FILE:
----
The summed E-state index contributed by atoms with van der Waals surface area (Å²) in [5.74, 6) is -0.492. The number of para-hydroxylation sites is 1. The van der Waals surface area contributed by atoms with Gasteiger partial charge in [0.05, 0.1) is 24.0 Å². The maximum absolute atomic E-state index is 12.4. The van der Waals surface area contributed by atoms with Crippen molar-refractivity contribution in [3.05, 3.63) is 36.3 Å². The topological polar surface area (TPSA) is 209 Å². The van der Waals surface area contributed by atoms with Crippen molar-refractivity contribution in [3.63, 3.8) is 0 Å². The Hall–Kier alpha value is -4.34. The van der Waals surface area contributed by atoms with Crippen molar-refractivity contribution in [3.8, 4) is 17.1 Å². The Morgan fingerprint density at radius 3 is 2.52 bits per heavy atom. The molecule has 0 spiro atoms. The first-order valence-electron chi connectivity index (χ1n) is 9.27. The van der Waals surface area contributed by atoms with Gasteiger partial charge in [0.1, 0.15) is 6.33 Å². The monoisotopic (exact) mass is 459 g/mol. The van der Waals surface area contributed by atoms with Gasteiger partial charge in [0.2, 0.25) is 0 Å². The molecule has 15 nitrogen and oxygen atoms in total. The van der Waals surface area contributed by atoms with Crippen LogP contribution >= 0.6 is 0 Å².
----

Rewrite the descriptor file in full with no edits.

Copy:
The summed E-state index contributed by atoms with van der Waals surface area (Å²) in [5.74, 6) is -0.492. The number of para-hydroxylation sites is 1. The van der Waals surface area contributed by atoms with Gasteiger partial charge in [0.05, 0.1) is 24.0 Å². The maximum absolute atomic E-state index is 12.4. The van der Waals surface area contributed by atoms with Crippen molar-refractivity contribution in [3.05, 3.63) is 36.3 Å². The topological polar surface area (TPSA) is 209 Å². The van der Waals surface area contributed by atoms with Crippen molar-refractivity contribution in [3.63, 3.8) is 0 Å². The Hall–Kier alpha value is -4.34. The van der Waals surface area contributed by atoms with Crippen molar-refractivity contribution in [3.8, 4) is 17.1 Å². The Morgan fingerprint density at radius 3 is 2.52 bits per heavy atom. The molecule has 0 spiro atoms. The first-order valence-electron chi connectivity index (χ1n) is 9.27. The van der Waals surface area contributed by atoms with Gasteiger partial charge in [0.1, 0.15) is 6.33 Å². The monoisotopic (exact) mass is 459 g/mol. The van der Waals surface area contributed by atoms with Gasteiger partial charge in [0.2, 0.25) is 0 Å². The molecule has 15 nitrogen and oxygen atoms in total. The van der Waals surface area contributed by atoms with Crippen LogP contribution >= 0.6 is 0 Å².